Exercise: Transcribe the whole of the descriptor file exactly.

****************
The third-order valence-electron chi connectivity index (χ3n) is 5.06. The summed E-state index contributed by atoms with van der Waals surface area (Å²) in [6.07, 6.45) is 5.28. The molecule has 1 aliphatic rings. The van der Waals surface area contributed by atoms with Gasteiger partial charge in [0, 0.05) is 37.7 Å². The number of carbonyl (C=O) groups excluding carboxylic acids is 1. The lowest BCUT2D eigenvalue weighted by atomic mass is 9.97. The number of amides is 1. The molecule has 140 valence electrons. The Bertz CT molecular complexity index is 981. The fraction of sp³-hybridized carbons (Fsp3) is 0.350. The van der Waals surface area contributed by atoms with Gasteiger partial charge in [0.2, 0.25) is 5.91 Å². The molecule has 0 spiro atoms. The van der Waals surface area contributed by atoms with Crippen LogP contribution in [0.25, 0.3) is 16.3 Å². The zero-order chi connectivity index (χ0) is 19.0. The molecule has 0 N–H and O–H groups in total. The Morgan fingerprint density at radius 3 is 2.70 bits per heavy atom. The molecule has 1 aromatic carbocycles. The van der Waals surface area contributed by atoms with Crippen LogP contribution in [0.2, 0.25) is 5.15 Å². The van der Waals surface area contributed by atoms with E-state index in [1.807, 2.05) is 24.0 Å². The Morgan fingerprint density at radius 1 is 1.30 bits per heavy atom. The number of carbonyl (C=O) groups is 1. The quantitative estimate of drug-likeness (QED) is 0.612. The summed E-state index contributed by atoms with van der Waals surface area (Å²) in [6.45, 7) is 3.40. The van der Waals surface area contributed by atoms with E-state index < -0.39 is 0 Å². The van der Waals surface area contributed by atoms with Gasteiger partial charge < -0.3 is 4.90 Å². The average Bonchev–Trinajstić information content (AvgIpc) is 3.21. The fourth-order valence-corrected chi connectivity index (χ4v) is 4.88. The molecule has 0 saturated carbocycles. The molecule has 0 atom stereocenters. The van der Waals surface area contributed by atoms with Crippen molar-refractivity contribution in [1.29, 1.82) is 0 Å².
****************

The third-order valence-electron chi connectivity index (χ3n) is 5.06. The summed E-state index contributed by atoms with van der Waals surface area (Å²) in [6.07, 6.45) is 5.28. The molecule has 1 aliphatic rings. The van der Waals surface area contributed by atoms with Gasteiger partial charge in [0, 0.05) is 37.7 Å². The number of carbonyl (C=O) groups excluding carboxylic acids is 1. The lowest BCUT2D eigenvalue weighted by atomic mass is 9.97. The number of amides is 1. The molecule has 140 valence electrons. The Bertz CT molecular complexity index is 981. The fraction of sp³-hybridized carbons (Fsp3) is 0.350. The van der Waals surface area contributed by atoms with Gasteiger partial charge in [0.2, 0.25) is 5.91 Å². The molecule has 0 spiro atoms. The van der Waals surface area contributed by atoms with Crippen LogP contribution in [0.25, 0.3) is 16.3 Å². The zero-order chi connectivity index (χ0) is 19.0. The molecule has 0 N–H and O–H groups in total. The Morgan fingerprint density at radius 3 is 2.70 bits per heavy atom. The molecule has 1 aromatic carbocycles. The van der Waals surface area contributed by atoms with Crippen LogP contribution in [0.2, 0.25) is 5.15 Å². The van der Waals surface area contributed by atoms with E-state index in [1.807, 2.05) is 24.0 Å². The Morgan fingerprint density at radius 1 is 1.30 bits per heavy atom. The number of carbonyl (C=O) groups is 1. The quantitative estimate of drug-likeness (QED) is 0.612. The summed E-state index contributed by atoms with van der Waals surface area (Å²) in [6.45, 7) is 3.40. The van der Waals surface area contributed by atoms with E-state index < -0.39 is 0 Å². The van der Waals surface area contributed by atoms with Gasteiger partial charge < -0.3 is 4.90 Å². The average Bonchev–Trinajstić information content (AvgIpc) is 3.21. The fourth-order valence-corrected chi connectivity index (χ4v) is 4.88. The molecule has 0 saturated carbocycles. The molecule has 0 atom stereocenters. The van der Waals surface area contributed by atoms with Crippen molar-refractivity contribution in [1.29, 1.82) is 0 Å².